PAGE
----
"bushnell florida" Bushnell by doug48
Bushnell Travel Guide: 2 reviews and 8 photos
the town of bushnell is located just off of I-75 between ocala and tampa. bushnell is the county seat of sumter county florida. of interest to the tourist is bushnell's downtown historic district and the dade battlefield historic state park. for those interested in architecture and old florida history bushnell is worth the one mile side trip when traveling on I-75 in central florida.
located near the present day bushnell is the site of the dade massacre. the dade massacre brought about the second seminole war. the indigenous people of florida declined significantly in number after the arrival of europeans in the region. native americans of florida had little resistance to newly introduced diseases from europe. spanish suppression of native revolts further reduced the indigenous population of north florida. by 1707 colonial soldiers from the province of carolina and their yamassee indian allies had killed or captured nearly all of remaining non european inhabitants of north florida. in the first decade of the 18 th century 10,000 to 12,000 native floridians were taken as slaves and by 1710 north florida was virtually depopulated of it's native american population.
after the depopulation of north florida seminole indians immigrated into the state. seminoles were a combination of creek and choctaw native american tribes along with "black seminoles" who were runaway african slaves. the first seminole war began with the battle of the "negro fort" on the appalachicola river in 1816. from the "negro fort" seminoles and former slaves launched raids on south georgia plantations. these raids were brought to the attention of major general andrew jackson who was the u. s. southern military commander at the time. jackson ordered general edmund gaines to attack the "negro fort". the "negro fort" was destroyed by american and creek troops and the survivors of the battle were sold into slavery. (for more information on this interesting historical event see my sumatra florida pages). in 1818 general jackson mobilized 800 army regulars, 1,000 tennessee volunteers, 1,000 georgia militia, and 1,400 creek warriors to invade spanish north florida. from their base at fort scott georgia jackson's army attacked mikasuki villages around tallahasse and moved south to st marks. (see my st marks pages for more information on jackson's seminole campaign). jackson left st. marks to attack villages along the suwannee river which were occupied by fugitive slaves. having destroyed major seminole and black villages in the area jackson declared victory and returned to st. marks. later jackson learned that indians were gathering near pensacola and were being supplied by the spanish. jackson attacked pensacola and american forces occupied the town. on may 28 th 1819 the spanish surrendered fort barrancas and jackson returned to tennessee. the 1823 treaty of moultrie creek granted the seminoles a reservation in central florida and there was a period of relative peace between the united states and the seminoles between 1823 and 1830.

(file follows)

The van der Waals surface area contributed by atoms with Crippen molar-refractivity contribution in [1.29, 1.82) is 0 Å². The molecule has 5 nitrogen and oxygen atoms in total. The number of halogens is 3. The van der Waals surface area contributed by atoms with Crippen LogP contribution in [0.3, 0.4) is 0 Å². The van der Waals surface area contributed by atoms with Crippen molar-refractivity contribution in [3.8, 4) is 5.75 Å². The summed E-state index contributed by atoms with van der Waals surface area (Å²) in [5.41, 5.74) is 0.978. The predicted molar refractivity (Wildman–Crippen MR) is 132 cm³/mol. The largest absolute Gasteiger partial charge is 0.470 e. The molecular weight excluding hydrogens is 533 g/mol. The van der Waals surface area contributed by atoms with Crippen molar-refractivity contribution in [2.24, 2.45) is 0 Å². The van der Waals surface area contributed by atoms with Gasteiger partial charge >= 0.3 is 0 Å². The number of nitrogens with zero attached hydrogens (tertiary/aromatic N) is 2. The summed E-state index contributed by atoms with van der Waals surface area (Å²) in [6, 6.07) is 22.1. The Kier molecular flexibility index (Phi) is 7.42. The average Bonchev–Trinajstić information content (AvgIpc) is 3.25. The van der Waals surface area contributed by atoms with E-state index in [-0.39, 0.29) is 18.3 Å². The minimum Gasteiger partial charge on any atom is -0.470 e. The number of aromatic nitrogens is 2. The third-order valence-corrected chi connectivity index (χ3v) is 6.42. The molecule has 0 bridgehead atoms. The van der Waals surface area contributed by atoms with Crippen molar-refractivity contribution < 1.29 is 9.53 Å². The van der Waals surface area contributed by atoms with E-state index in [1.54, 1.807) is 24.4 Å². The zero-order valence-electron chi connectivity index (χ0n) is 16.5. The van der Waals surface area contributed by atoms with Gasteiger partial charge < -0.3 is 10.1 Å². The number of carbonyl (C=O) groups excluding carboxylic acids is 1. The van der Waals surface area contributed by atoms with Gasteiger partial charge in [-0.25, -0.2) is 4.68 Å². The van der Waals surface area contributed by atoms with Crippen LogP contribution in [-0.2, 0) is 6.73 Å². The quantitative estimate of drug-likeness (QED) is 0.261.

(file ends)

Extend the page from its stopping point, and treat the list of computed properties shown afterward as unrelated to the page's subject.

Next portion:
in 1828 andrew jackson was elected president of the united states and in 1830 congress passed the indian removal act. the treaty of dancing rabbit creek led to the removal of the choctaws and the treaty of new echota led to the removal of the cherokees to oklahoma. the seminoles did not leave peacefully as did the other tribes, and along with fugitive slaves they resisted removal. as the realization that the seminoles would resist relocation sank in, florida prepared for war. seminole war parties raided farms and settlements and white settlers fled to forts, large towns, or out of the territory altogether. sugar plantations along the atlantic south of st. augustine were destroyed, with many of their slaves joining the seminoles. in december 1835 the u. s. army transfered 110 troops under the command of major francis l. dade from fort brooke in tampa to fort king in ocala. the seminoles shadowed the marching soldiers for several days and on december 28 th they attacked. in a clearing near present day bushnell the seminoles killed major dade and 107 of his troops. of the three men who survived the massacre, edwin de courcey was hunted down and killed the next day, ransome clarke died of his wounds a few days later, and only joseph sprague survived the massacre. over a period of years there were a number of campaigns launched against the seminoles which finally drove them into southwest florida in 1842.
the dade battlefield historic state park is located just south of the town of bushnell. this park is at the site of the... more travel advice
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